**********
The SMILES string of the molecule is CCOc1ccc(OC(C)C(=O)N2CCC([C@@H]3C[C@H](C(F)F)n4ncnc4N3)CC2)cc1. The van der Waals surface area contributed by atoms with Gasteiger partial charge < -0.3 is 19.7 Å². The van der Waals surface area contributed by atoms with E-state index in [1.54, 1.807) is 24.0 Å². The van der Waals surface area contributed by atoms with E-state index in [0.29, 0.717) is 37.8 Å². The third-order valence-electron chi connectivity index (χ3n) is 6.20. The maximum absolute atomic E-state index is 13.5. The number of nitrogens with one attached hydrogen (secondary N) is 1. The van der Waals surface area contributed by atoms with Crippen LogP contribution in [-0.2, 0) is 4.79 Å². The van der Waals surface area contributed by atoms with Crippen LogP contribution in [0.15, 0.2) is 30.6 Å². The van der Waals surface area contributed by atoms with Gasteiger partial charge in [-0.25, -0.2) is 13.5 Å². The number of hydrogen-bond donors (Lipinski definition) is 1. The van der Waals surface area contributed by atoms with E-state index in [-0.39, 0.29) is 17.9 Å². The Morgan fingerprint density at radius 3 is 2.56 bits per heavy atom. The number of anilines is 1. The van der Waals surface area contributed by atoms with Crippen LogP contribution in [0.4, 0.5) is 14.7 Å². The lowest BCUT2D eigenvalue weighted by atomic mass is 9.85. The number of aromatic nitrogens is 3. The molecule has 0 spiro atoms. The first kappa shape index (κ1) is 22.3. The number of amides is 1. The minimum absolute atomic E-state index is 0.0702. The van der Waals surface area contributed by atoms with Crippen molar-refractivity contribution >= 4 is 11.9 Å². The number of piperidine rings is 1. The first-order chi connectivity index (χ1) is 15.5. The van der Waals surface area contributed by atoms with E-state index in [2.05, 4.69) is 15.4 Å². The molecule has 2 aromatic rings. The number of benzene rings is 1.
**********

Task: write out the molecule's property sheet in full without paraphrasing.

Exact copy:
The SMILES string of the molecule is CCOc1ccc(OC(C)C(=O)N2CCC([C@@H]3C[C@H](C(F)F)n4ncnc4N3)CC2)cc1. The van der Waals surface area contributed by atoms with Gasteiger partial charge < -0.3 is 19.7 Å². The van der Waals surface area contributed by atoms with E-state index in [1.54, 1.807) is 24.0 Å². The van der Waals surface area contributed by atoms with E-state index in [0.29, 0.717) is 37.8 Å². The third-order valence-electron chi connectivity index (χ3n) is 6.20. The maximum absolute atomic E-state index is 13.5. The number of nitrogens with one attached hydrogen (secondary N) is 1. The van der Waals surface area contributed by atoms with Crippen LogP contribution in [-0.2, 0) is 4.79 Å². The van der Waals surface area contributed by atoms with Crippen LogP contribution in [0.15, 0.2) is 30.6 Å². The van der Waals surface area contributed by atoms with Gasteiger partial charge in [-0.25, -0.2) is 13.5 Å². The number of hydrogen-bond donors (Lipinski definition) is 1. The van der Waals surface area contributed by atoms with E-state index in [-0.39, 0.29) is 17.9 Å². The Morgan fingerprint density at radius 3 is 2.56 bits per heavy atom. The number of anilines is 1. The van der Waals surface area contributed by atoms with Crippen LogP contribution in [0.4, 0.5) is 14.7 Å². The lowest BCUT2D eigenvalue weighted by atomic mass is 9.85. The number of aromatic nitrogens is 3. The molecule has 0 spiro atoms. The first kappa shape index (κ1) is 22.3. The number of amides is 1. The minimum absolute atomic E-state index is 0.0702. The van der Waals surface area contributed by atoms with Crippen molar-refractivity contribution >= 4 is 11.9 Å². The number of piperidine rings is 1. The first-order chi connectivity index (χ1) is 15.5. The van der Waals surface area contributed by atoms with E-state index in [2.05, 4.69) is 15.4 Å². The molecule has 2 aromatic rings. The number of benzene rings is 1.